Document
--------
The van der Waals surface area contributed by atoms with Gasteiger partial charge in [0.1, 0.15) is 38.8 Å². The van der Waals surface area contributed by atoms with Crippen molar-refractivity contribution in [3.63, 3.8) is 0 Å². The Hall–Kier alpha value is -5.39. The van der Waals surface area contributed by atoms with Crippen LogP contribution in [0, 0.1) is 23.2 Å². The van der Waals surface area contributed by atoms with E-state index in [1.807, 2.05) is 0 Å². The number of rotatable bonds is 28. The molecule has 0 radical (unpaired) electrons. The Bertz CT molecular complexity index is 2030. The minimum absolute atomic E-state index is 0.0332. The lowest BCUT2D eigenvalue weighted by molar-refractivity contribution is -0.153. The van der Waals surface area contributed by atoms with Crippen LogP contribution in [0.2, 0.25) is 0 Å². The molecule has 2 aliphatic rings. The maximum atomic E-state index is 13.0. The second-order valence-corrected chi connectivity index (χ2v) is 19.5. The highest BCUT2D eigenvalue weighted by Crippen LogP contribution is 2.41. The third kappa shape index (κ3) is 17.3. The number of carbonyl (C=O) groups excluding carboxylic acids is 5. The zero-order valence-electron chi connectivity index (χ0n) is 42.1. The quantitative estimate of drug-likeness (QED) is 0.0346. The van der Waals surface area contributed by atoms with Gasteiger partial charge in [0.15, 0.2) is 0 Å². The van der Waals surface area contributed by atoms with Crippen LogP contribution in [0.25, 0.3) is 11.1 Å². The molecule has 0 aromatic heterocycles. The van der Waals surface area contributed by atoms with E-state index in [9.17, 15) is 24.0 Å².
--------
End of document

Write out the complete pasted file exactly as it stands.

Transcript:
The van der Waals surface area contributed by atoms with Gasteiger partial charge in [0.1, 0.15) is 38.8 Å². The van der Waals surface area contributed by atoms with Crippen molar-refractivity contribution in [3.63, 3.8) is 0 Å². The Hall–Kier alpha value is -5.39. The van der Waals surface area contributed by atoms with Crippen LogP contribution in [0, 0.1) is 23.2 Å². The van der Waals surface area contributed by atoms with E-state index in [1.807, 2.05) is 0 Å². The number of rotatable bonds is 28. The molecule has 0 radical (unpaired) electrons. The Bertz CT molecular complexity index is 2030. The minimum absolute atomic E-state index is 0.0332. The lowest BCUT2D eigenvalue weighted by molar-refractivity contribution is -0.153. The van der Waals surface area contributed by atoms with Crippen LogP contribution in [0.2, 0.25) is 0 Å². The molecule has 2 aliphatic rings. The maximum atomic E-state index is 13.0. The second-order valence-corrected chi connectivity index (χ2v) is 19.5. The highest BCUT2D eigenvalue weighted by Crippen LogP contribution is 2.41. The third kappa shape index (κ3) is 17.3. The number of carbonyl (C=O) groups excluding carboxylic acids is 5. The zero-order valence-electron chi connectivity index (χ0n) is 42.1. The quantitative estimate of drug-likeness (QED) is 0.0346. The van der Waals surface area contributed by atoms with Gasteiger partial charge in [0.15, 0.2) is 0 Å². The van der Waals surface area contributed by atoms with Crippen LogP contribution in [0.25, 0.3) is 11.1 Å². The molecule has 0 aromatic heterocycles. The van der Waals surface area contributed by atoms with E-state index in [9.17, 15) is 24.0 Å².